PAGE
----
To have Vagrant then use this set of instructions, run this command from the directory where the Vagrantfile is sitting:

vagrant up

You’ll see a series of things happen; along the way you’ll see a note that the machine is booted and ready, and that shared folders are getting mounted. (If you are using VirtualBox and the box I’m using, you’ll also see a warning about the VirtualBox Guest Additions version not matching the version of VirtualBox.) When it’s all finished, you’ll be deposited back at your prompt. From there, you can easily log in to the newly-created VM using nothing more than vagrant ssh. That’s pretty handy.

Other Vagrant commands include:

  • vagrant halt to shut down the VM(s)
  • vagrant suspend to suspend the VM(s), use vagrant resume to resume
  • vagrant status to display the status of the VM(s)
  • vagrant destroy to destroy (delete) the VM(s)

Clearly, the example I showed you here is extremely simple. For an example of a more complicated Vagrantfile, check out this example from Cody Bunch, which sets up a set of VMs for running OpenStack. Cody and his co-author Kevin Jackson also use Vagrant extensively in their OpenStack Cloud Computing Cookbook, 2nd Edition, which makes it easy for readers to follow along.

I said this would be a quick introduction to Vagrant, so I’ll stop here for now. Feel free to post any questions in the comments, and I’ll do my best to answer them. Likewise, if there are any errors in the post, please let me know in the comments. All courteous comments are welcome!

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This is a liveblog for session DATS013, on microservers. I was running late to this session (my calendar must have been off—thought I had 15 minutes more), so I wasn’t able to capture the titles or names of the speakers.

The first speaker starts out with a review of exactly what a microserver is; Intel sees microservers as a natural evolution from rack-mounted servers to blades to microservers. Key microserver technologies include: Intel Atom C2000 family of processors; Intel Xeon E5 v2 processor family; and Intel Ethernet Switch FM6000 series. Microservers share some common characteristics, such as high integrated platforms (like integrated network) and being designed for high efficiency. Efficiency might be more important than absolute performance.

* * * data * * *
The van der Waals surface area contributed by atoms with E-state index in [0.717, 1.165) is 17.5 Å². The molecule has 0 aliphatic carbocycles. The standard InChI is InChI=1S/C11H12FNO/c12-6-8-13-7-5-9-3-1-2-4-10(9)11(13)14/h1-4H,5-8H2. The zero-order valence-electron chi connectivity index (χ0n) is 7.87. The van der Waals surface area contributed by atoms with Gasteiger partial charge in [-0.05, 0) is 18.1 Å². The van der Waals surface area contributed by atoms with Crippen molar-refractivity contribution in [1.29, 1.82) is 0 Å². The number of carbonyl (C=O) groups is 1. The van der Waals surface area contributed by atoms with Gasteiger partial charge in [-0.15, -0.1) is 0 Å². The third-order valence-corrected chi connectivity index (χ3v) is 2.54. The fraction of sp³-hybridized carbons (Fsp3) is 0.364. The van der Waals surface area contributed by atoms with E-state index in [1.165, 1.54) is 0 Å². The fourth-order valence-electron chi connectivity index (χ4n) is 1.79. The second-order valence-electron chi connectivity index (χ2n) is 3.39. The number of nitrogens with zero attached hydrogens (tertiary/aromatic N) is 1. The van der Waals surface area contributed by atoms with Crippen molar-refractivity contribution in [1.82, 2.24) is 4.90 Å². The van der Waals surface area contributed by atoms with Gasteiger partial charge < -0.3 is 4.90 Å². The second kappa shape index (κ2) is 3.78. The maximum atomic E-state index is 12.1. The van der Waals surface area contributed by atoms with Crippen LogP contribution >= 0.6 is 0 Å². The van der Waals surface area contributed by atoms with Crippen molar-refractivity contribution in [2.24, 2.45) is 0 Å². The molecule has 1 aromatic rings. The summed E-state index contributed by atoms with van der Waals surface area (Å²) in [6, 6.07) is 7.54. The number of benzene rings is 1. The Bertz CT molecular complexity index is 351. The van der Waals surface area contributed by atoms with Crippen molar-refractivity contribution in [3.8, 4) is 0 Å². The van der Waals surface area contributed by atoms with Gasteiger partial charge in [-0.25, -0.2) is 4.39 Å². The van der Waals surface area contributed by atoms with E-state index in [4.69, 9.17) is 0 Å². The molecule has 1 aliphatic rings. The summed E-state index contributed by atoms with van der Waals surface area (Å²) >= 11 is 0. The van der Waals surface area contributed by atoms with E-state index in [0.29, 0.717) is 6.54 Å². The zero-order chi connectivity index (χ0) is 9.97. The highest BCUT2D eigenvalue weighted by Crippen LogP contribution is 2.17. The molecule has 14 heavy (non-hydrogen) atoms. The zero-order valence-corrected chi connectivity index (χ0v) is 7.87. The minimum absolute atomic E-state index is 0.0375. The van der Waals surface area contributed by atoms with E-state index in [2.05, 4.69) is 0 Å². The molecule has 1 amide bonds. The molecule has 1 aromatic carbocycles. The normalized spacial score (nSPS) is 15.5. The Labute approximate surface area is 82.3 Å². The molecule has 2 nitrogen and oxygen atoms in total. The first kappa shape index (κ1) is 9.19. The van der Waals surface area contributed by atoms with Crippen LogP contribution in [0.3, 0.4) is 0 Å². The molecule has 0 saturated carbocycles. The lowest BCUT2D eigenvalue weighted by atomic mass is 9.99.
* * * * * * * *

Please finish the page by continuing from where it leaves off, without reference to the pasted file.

Disaggregation of resources is a common platform option for microservers. (Once again this comes back to Intel’s rack-scale architecture work.) This leads the speaker to talk about a Technology Delivery Vehicle (TDV) being displayed here at the show; this is essentially a proof-of-concept product that Intel built that incorporates various microserver technologies and design patterns.

Upcoming microserver technologies that Intel has announced or is working on incude:

  • The Intel Xeon D, a Xeon-based SoC with integrated 10Gbs Ethernet and running in a 15–45 watt power range
  • The Intel Ethernet Switch FM10000 series (a follow-on from the FM6000 series), which will offer a variety of ports for connectivity—not just Ethernet (it will support 1, 2.5, 10, 25, 40, and 100 Gb Ethernet) but also PCI Express Gen3 and connectivity to embedded Intel Ethernet controllers. In some way (the speaker is unclear) this is also aligned with Intel’s silicon photonics efforts.

A new speaker (Christian?) takes the stage to talk about software-defined infrastructure (SDI), which is the vision that Intel has been talking about this week. He starts the discussion by talking about NFV and SDN, and how these efforts enable agile networks on standard high volume (SHV) servers (such as microservers). Examples of SDN/NFV workloads include wireless BTS, CRAN, MME, DSLAM, BRAS, and core routers. Some of these workloads are well suited for running on Intel platforms.

The speaker transitions to talking about “RouterBricks,” a scalable soft router that was developed with involvement from Scott Shenker. The official term for this is a “switch-route-forward”, or SRF. A traditional SRF architecture can be replicated with COTS hardware using multi-queue NICs and multi-core/multi-socket CPUs. However, the speaker says that a single compute node isn’t capable of replacing a large traditional router, so instead we have to scale compute nodes by treating them as a “linecard” using Intel DPDK. The servers are interconnected using a mesh, ToR, or multi-stage Clos network. Workloads are scheduled across these server/linecards using Valiant Load Balancing (VLB). Of course, there are issues with packet-level load balancing and flow-level load balancing, so tradeoffs must be made one way or another.

An example SRF built using four systems, each with ten 10Gbps interfaces, is capable of sustaining 40Gbps line rate with 64 bytes, 128 bytes, 256 bytes, 512 bytes, 1024 bytes, and 1500 bytes. Testing latency and jitter using a Spirent shows that an SRF compares very favorably with an edge router, but not so well against a core router (even though everything on the SRF is software-based running on Linux). Out of order frames from the SRF were less than 0.04% in all cases.

That SRF was built using Xeon processors, but what about an SRF built using Atom processors? A single Atom core can’t sustain line rate at 64 or 128 bytes per packet, but 2 cores can sustain line rate. Testing latency and jitter showed results at less than 60 microseconds and less than 0.15 microseconds, respectively.